loafing as were hammering and
plastering.
National.
NEW YORK-Sen. Taft (R-Ol
isfactorily yesterday at the hospit
formed to check on his hip ailmer
WASHINGTON-Sen. McCarth
floor yesterday that the hush-hush
blocking him from an investigation
tributed $400 to the Alger Hiss defe
McCarthy named Allen Dulles,
tary of State John Foster Dulles,
an inquiry by his Senate investigat
.1* *
ALBUQUERQUE, N. M.-Dr.
Alvin C. Graves, director of
scientific tests for the Atomic
Energy Commission, last night
estimated the number of atomic
bombs held by Russia at 200 to
500.
* *
MIDLAN-The Dow Chemical
of America local 12075 bargaining

LAVRENTI P. BERA
. . . darkness at noon
* * *

Molotov Remains
n PowerFight
Secret Police Leader Replaced
By Virtually Unknown S. N. Kruglov
LONDON - () - Lavrenti P. Beria, head of the Soviet blood
purge police under Stalin, has been fired as deputy premier in Moscow,
booted out of the Communist party, and branded a traitor to the So-
viet Union.
That left Premier Georgi M. Malenkov and Foreign Minister V.
M. Molotov in the grim struggle yesterday for power over the Soviet
Union, its satellites and its captive countries.
* * *
THE THREE were a post-Stalin triumvirate until now, although
Beria had been reported heading for a purge himself.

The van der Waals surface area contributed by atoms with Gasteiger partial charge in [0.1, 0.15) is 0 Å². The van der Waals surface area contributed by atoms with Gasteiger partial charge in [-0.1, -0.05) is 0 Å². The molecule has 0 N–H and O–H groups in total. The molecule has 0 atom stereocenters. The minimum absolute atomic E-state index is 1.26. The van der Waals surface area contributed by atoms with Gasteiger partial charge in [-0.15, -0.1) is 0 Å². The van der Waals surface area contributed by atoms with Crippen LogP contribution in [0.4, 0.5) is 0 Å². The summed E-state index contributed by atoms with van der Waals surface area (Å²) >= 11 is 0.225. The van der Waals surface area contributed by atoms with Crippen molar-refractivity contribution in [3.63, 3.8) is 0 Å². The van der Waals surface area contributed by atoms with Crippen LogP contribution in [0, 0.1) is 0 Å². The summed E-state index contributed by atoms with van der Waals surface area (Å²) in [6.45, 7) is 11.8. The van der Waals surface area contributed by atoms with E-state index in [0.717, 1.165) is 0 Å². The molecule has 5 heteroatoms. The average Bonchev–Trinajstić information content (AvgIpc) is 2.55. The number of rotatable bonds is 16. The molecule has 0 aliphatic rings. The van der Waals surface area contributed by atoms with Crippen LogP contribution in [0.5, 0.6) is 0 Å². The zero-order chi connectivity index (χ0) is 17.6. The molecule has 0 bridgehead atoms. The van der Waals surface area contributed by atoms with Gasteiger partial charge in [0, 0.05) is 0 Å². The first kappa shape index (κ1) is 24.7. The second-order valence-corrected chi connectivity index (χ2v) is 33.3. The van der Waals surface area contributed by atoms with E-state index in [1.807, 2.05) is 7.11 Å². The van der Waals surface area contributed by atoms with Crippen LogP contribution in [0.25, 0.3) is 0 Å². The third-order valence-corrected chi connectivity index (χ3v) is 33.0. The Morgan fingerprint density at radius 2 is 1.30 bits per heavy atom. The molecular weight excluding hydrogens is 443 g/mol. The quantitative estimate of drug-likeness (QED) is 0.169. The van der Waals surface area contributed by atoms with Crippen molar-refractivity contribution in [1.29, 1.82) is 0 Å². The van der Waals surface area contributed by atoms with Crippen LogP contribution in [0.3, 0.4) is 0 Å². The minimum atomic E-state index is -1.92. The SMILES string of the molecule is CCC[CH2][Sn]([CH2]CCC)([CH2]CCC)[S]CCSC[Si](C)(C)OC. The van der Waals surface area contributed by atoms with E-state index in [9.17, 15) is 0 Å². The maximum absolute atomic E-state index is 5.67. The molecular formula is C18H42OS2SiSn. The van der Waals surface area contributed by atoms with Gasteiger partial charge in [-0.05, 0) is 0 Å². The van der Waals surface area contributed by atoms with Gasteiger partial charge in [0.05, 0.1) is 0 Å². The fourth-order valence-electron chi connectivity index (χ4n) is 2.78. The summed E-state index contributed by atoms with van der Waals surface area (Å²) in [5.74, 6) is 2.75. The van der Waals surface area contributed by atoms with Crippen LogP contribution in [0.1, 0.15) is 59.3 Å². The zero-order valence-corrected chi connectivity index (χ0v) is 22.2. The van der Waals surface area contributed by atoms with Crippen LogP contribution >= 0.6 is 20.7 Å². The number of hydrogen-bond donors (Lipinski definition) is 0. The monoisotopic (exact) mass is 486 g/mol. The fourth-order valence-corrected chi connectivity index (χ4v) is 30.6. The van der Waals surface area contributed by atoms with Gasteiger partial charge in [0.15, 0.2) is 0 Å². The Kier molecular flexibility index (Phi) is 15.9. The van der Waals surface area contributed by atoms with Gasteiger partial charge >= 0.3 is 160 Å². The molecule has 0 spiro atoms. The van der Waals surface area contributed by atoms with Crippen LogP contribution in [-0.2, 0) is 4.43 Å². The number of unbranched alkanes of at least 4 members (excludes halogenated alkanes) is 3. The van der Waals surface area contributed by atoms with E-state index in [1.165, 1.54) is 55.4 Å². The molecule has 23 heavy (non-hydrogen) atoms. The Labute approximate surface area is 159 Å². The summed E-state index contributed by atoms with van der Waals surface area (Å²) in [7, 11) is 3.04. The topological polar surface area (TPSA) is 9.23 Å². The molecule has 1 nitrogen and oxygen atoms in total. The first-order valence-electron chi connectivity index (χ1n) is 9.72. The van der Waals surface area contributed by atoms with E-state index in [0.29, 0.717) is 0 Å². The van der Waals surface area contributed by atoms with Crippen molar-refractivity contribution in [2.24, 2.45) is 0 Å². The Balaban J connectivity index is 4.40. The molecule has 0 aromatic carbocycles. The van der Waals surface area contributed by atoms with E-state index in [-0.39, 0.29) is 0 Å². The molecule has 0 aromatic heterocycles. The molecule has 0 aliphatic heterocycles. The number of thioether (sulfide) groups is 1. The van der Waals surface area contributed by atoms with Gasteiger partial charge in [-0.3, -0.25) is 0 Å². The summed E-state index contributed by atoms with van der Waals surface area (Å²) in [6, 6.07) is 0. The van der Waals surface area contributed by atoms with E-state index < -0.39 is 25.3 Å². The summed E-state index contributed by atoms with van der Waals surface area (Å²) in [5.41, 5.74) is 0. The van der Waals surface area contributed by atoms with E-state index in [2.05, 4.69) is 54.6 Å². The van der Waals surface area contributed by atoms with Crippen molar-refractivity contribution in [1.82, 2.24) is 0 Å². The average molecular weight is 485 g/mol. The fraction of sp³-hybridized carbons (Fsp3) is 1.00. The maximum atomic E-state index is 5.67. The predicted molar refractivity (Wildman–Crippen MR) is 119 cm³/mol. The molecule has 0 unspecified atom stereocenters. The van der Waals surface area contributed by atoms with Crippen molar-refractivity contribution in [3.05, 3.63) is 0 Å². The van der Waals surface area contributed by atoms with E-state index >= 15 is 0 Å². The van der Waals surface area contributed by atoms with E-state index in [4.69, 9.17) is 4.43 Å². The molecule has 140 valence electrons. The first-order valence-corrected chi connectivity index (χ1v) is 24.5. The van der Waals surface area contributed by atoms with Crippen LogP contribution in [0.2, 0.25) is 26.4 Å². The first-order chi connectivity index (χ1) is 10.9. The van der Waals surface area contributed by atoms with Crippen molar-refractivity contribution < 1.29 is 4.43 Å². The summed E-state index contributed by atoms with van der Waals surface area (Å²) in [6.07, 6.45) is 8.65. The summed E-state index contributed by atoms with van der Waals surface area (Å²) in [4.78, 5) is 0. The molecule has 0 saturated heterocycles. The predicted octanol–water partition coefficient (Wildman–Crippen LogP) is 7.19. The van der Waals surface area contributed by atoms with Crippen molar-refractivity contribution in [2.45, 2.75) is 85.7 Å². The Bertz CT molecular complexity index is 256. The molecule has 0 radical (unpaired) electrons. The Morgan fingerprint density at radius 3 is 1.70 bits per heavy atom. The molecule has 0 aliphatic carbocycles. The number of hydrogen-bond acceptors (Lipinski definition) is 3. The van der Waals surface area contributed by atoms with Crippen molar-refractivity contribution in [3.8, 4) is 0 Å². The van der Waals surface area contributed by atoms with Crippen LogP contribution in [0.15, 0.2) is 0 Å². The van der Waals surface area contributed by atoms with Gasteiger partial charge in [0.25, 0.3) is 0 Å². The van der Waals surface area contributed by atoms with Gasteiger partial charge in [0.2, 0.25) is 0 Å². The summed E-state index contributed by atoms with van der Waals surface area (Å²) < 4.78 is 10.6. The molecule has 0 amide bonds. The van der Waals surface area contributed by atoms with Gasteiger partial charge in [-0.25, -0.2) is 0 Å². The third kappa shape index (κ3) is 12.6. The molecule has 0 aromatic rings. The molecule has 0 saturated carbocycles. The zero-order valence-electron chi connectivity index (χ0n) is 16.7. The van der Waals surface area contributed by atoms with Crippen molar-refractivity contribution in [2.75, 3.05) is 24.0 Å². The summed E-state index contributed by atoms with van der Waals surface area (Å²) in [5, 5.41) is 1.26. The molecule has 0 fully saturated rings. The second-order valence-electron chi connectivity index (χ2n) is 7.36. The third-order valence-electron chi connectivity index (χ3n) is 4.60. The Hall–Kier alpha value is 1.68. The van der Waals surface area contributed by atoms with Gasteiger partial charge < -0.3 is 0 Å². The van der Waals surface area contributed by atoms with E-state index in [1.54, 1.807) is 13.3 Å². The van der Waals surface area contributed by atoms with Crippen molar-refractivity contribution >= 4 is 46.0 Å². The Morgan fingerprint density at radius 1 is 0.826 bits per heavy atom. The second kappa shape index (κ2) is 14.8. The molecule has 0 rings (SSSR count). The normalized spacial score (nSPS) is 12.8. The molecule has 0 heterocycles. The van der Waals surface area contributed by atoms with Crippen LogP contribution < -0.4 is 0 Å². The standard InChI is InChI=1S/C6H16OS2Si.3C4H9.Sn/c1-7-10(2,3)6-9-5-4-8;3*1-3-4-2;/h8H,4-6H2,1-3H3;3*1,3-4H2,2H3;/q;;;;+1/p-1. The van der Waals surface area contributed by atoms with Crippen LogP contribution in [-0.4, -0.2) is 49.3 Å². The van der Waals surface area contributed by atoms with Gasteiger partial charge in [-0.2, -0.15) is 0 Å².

Malenkov in person formally laid the treason chargesagainst
Berta before the Soviets.
Beria's downfall may have been quickened by the failure-of
his' security forces to avert uprisings in East Germany, the satellites,
and the Soviet Union itself.
THE SOVIET government announced on Moscow Radio last
night that his job as home minister-in charge of the Secret Police--
would be taken by the little-known Sergei Nikiforovich Kruglov.
The purge of Berta indicated that Premier George Malenkov
now may be firmly In the saddle and had disposed of his chief
rival for the job.
Beria apparently was made the scapegoat for the waves of re-
bellion which has been sweeping the satellites.
HE ALSO was in charge of Russia's atomic energy program, but
there was no indication whether shortcomings in that department
may have contributed to his downfall.
Moscow dispatches said the news of Beria's dramatic dis-
missal was greeted with wild rejoicing at a Communist party
meeting in the Kremlin's Hall of Columns.
It broke on the world first through broadcasts and later by dis-
patches quoting the Moscow press.
* * * *
THE FORMAL public action in Moscow was taken last night
at a meeting of some 2,W0O Communist dignitaries who denounced
the mild-appearing, bespectacled Beria as an "international imperial
ist agent" and an "enemy of the Communist party and Soviet people."
The Soviet government charged him with trying "to under-
mine the Soviet state in the interest of foreign capital."
The' spectacular finale to the long-rumored showdown between
Beria and Malenkov took the Western world by surprise. No one had
expected it so soon.
The reason for cutting down Beria so quickly apparently is found
in the satellite revolts, for which he probably will be given all the
blame,
PRAVDA said his recent activities had led the increasing success
of international imperialist plots against the Soviet Union; it had pre-
viously given these revolts as an example.